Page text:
Because posted about the Bermuda triangle, and I found these other ones, I am posting it here, also.
You already know about the Bermuda Triangle and its apparent mysteries, but did you know there are other “triangles” which have inspired even eerier tales?
Sprawling across a slice of Massachusetts, the Bridgewater Triangle covers some of the most foreboding and mysterious terrain you can imagine. Think vast bleak wetlands and wooded zones large and dense enough to get lost in. This is the area that gave rise to one of the very first UFO sightings: way back in the year 1760, onlookers reported a "sphere of fire" so brilliant that it was seen across several towns.
In 1908, a pair of undertakers travelling on a carriage reported a flying object they likened to "an unusually strong lantern". Other witnesses corroborated their story, some assuming it was a hot air balloon. The undertakers didn't agree, with one writing: "I claim that a hot air balloon could not move in a circle or perpendicular as this one did."
Since then the tales of inexplicable phenomena have come time and again in the Bridgewater Triangle, including sightings of cryptozoological creatures such as Bigfoot and "thunderbirds" - huge flying animals of American myth. Mutilations of livestock have also been reported in the forests.
Over in Vermont, another geographical area has become notorious: the Bennington Triangle, which covers the craggy landmark of Glastenbury Mountain and ghost towns. The town of Glastenbury itself had a population of 8 according to the 2010 census, which gives you an idea of how quiet and isolated the area is.
Most "triangles" tend to be the focus of a lot of UFO sightings.
The Bennington Triangle has been the setting for a number of unexplained disappearances over the years. They began in 1945, when local man Middie Rivers was leading a group of hikers near the mountain. He walked ahead of the group and seemingly vanished into thin air. The very next year, teenager Paula Welden was hiking in the same area when she disappeared, triggering a media storm and massive hunt which didn't turn up any clues.
Some years later, a young boy named Paul Jepson was told to wait in his mother's car while she visited a site near the mountain. She returned to an empty vehicle. Another huge search was launched, with hundreds of volunteers scouring the area to no avail. Both Paul and Middie had been in red clothes when they vanished, leading to a superstition that it's bad luck to wear red and visit Glastenbury Mountain. Further vanishings, along with numerous UFO sightings, have made this a magnet for paranormal investigators and anyone with a taste for the unusual.
The Bermuda Triangle is located in the Atlantic Ocean, but the Pacific has its own equivalent, dubbed the Dragon's Triangle. Also known to some as the Devil's Sea, this is an area of water just off the coast of Japan, which has been linked to numerous stories of ship disappearances, UFO sightings and magnetic anomalies.
The most disturbing stories focus on Japanese military vessels that vanished in the Triangle in the 1950s, leading to researchers being sent in to see what was going on - apparently, they in turn vanished themselves. Some writers even argue that there are accounts of disappearances on this stretch of ocean going back to the Mongol Empire.
Stretching out for over 300 miles, Lake Michigan is one of the grandest bodies of water on Earth. It's also in the ominous embrace of the so-called Michigan Triangle, which has been linked to yet more eerie aerial sightings and alleged disappearances that have inspired tales across the decades.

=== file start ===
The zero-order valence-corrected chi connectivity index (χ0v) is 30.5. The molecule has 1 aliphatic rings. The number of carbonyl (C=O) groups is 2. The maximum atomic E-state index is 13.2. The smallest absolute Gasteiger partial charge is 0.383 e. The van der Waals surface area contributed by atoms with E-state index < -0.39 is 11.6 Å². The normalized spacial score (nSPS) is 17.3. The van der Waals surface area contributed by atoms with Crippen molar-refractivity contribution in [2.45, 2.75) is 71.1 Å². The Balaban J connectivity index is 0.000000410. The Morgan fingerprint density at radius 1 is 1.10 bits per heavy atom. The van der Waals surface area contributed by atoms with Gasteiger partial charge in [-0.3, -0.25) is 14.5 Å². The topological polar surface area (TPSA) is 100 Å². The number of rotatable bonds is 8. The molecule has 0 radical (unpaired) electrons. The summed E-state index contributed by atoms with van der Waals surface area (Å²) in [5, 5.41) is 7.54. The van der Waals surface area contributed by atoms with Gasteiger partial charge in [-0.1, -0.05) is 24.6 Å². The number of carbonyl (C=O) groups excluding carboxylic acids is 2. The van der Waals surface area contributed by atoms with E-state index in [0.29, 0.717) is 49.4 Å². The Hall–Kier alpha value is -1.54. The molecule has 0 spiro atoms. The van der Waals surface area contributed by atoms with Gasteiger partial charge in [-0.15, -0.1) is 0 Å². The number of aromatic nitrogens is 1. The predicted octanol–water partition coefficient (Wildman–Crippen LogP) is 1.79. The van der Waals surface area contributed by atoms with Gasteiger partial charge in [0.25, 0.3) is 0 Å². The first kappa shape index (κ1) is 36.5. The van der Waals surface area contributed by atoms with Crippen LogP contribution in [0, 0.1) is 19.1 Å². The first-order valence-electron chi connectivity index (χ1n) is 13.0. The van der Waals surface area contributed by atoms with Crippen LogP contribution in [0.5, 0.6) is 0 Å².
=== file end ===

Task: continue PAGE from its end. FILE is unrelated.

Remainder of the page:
The first mysteries were spoken of back in the 19th Century, with boats frequently going missing on the lake. One famous "victim" of the Triangle was the Rosa Belle, a double-masted vessel which was found capsized on the lake with no trace of the crew. Her reptured stern indicated that she had been rammed by another vessel, but no other ship reported any such accident.
In 1937, Captain George Donner vanished from a freighter sailing through the Triangle. The captain retired for the evening to his cabin, asking to be awoken when they neared their end point. Hours later, a crewman went to do just that - to find the cabin empty and the captain gone. The mystery was never solved.
Planes have also been inexplicably downed in the Michigan Triangle, including one of the worst passenger airline crashes in US history. As with all such Triangles, many will argue that the stories have been exaggerated by conspiracy-mongers. But others will maintain that something strange is indeed happening in various hotspots across the world.
Could the skies above Matlock, Derbyshire be home to UFOs?
Here in Britain we shouldn't feel left out of all these spooky goings-on. After all, we have our very own Matlock Triangle, a zone in the Derbyshire Dales which some have been calling the UFO capital of the world. Numerous stories have circulated about odd, glowing objects hurtling over the Dales, from cigar-shaped aircraft to one shaped "like a bowler hat".
One of the most widely-reported sightings was made by Sharon Rowlands, a local woman who considered herself a "complete and utter disbeliever" until she set eyes on a giant colourful disc hovering over her village. Rowlands caught the incident on her camcorder, and reportedly sold the footage to a US TV company for a handsome sum.
As with the more famous Bermuda Triangle, controversy still rages over whether these are simply tall tales based on misinformation and bad science, or whether weird events really have occurred on these choppy waters.
I did not even know that there were others!